Campaign Process Teacher Resources
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Learners listen to music and the different messages it sends and then they make a theme song for a campaign. In this theme song lesson plan, students learn about propaganda and the importance of music.
Fourth graders study President Truman and the Whistlestop Campaign. In this US history lesson, 4th graders complete a KWL about President Truman and write letters to stops on Truman's Whistlestop Campaign. Students create a presentation about their research and communication.
Learners examine the topic of same-sex marriage as a campaign issue, by reading and discussing "Gay-Marriage Fight Finds Ambivalence From Evangelicals." students evaluate the top five issues of importance to them;.
Sixth graders investigate campaigns and political parties. In this politics lesson, 6th graders decide on which political party they would agree with in an opening activity. They work on their vocabulary book by adding words such as primary election, and convention. They participate in visual literacy by looking at pictures of election posters, buttons, and banner before completing an exit slip.
High schoolers analyze the process whereby presidential appointees are confirmed.
Students write their thoughts about the value of reading and of Akron launching a city wide reading campaign. Students also research literacy in their own community, finding out how it compares to Akron's statistics where it has been reported one in four adults are illiterate and propose a way to increase literacy in their community if they feel such a push is in order.
Students examine what an amendment to the US Constitution is and they study the process by which the Constitution is amended. They discuss the process to determine its positives and negatives. Finally, they create group presentations that are aimed at gaining support for an amendment, and research a failed amendment.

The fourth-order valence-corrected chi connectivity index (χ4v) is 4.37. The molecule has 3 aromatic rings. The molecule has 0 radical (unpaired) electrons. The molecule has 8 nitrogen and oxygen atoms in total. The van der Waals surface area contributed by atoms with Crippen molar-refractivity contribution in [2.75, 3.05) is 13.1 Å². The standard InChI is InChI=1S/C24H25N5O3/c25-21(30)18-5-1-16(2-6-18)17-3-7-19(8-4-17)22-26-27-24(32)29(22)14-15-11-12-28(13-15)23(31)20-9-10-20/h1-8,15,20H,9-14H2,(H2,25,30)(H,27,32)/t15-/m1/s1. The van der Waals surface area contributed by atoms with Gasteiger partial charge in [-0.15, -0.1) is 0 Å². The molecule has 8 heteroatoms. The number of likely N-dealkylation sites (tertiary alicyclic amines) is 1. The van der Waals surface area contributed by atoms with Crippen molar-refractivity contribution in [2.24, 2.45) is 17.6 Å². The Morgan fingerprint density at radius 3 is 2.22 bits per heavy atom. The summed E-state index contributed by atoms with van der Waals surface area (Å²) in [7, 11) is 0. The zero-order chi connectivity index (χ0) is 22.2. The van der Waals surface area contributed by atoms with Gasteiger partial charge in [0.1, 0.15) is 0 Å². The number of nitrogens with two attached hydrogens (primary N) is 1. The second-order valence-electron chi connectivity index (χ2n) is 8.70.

Students research the Supreme Court judicial selection process while role playing. They examine the political nature of the process and discuss merits of Supreme Court nominees.
Learners consider the duties and responsibilities of U.S. citizens. In this civics lesson, students discuss the naturalization process and immigration. Learners also define civics terminology.
Students, in groups, research candidates' viewpoints on the improvement of Parks and Recreation and then select a candidate to support for Mayor.
Students use a variety of Web sites to obtain specific information about the campaign finances of different Presidential hopefuls. They create graphs that illustrate all of the aspects of campaign finances researched,
Students create voter education campaigns to raise awareness of and interest in the government for future voters.
High schoolers explore the responsibilities of people working in advertising. They create a campaign to support the arts including advertisements in several different media. Length of unit depends on number of projects completed.
Learners examine the Canadian electoral process through participation in a local election campaign. They volunteer in an election campaign of their choice, research the campaign issues, and write reflections of their experience.
Young scholars research and examine Florida's government and the three branches of government. They write and present campaign speeches that explain the reasons why they would be the best candidates for governor.
Students analyze non-print campaign advertisements for factual and persuasive information. They choose the advertisement they think is the most persuasive and identify the reasons why it is the most persuasive.
Fourth graders research a former US President using a variety of resources. They present the research to the class and perform campaign speeches for their Presidential selections.
Students list observations of PSA posters. They provide evidence/examples of their observations through class discussion. Students explore public health posters. They investigate historical public health campaign posters.
Students explore the history behind judicial nominations as well as the filibuster process. They discuss and debate filibuster merits and detractions, its use and alleged misuse, and what some Congressional leaders are currently doing to avoid a "nuclear showdown" in the Senate.